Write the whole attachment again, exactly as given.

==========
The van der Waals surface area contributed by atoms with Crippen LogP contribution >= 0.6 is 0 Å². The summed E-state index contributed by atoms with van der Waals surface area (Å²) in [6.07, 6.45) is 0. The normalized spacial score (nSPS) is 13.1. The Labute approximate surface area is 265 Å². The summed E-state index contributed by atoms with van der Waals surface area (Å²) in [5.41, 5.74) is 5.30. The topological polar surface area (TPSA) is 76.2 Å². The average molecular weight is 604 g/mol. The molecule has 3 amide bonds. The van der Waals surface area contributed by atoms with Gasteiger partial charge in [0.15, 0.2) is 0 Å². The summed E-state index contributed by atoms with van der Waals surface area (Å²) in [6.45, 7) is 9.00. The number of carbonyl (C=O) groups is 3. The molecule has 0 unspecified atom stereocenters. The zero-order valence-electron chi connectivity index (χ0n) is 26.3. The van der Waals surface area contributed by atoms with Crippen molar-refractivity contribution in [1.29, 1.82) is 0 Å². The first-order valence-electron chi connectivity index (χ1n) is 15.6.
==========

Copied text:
The van der Waals surface area contributed by atoms with Crippen LogP contribution >= 0.6 is 0 Å². The summed E-state index contributed by atoms with van der Waals surface area (Å²) in [6.07, 6.45) is 0. The normalized spacial score (nSPS) is 13.1. The Labute approximate surface area is 265 Å². The summed E-state index contributed by atoms with van der Waals surface area (Å²) in [5.41, 5.74) is 5.30. The topological polar surface area (TPSA) is 76.2 Å². The average molecular weight is 604 g/mol. The molecule has 3 amide bonds. The van der Waals surface area contributed by atoms with Gasteiger partial charge in [0.15, 0.2) is 0 Å². The summed E-state index contributed by atoms with van der Waals surface area (Å²) in [6.45, 7) is 9.00. The number of carbonyl (C=O) groups is 3. The molecule has 0 unspecified atom stereocenters. The zero-order valence-electron chi connectivity index (χ0n) is 26.3. The van der Waals surface area contributed by atoms with Crippen molar-refractivity contribution in [1.29, 1.82) is 0 Å². The first-order valence-electron chi connectivity index (χ1n) is 15.6.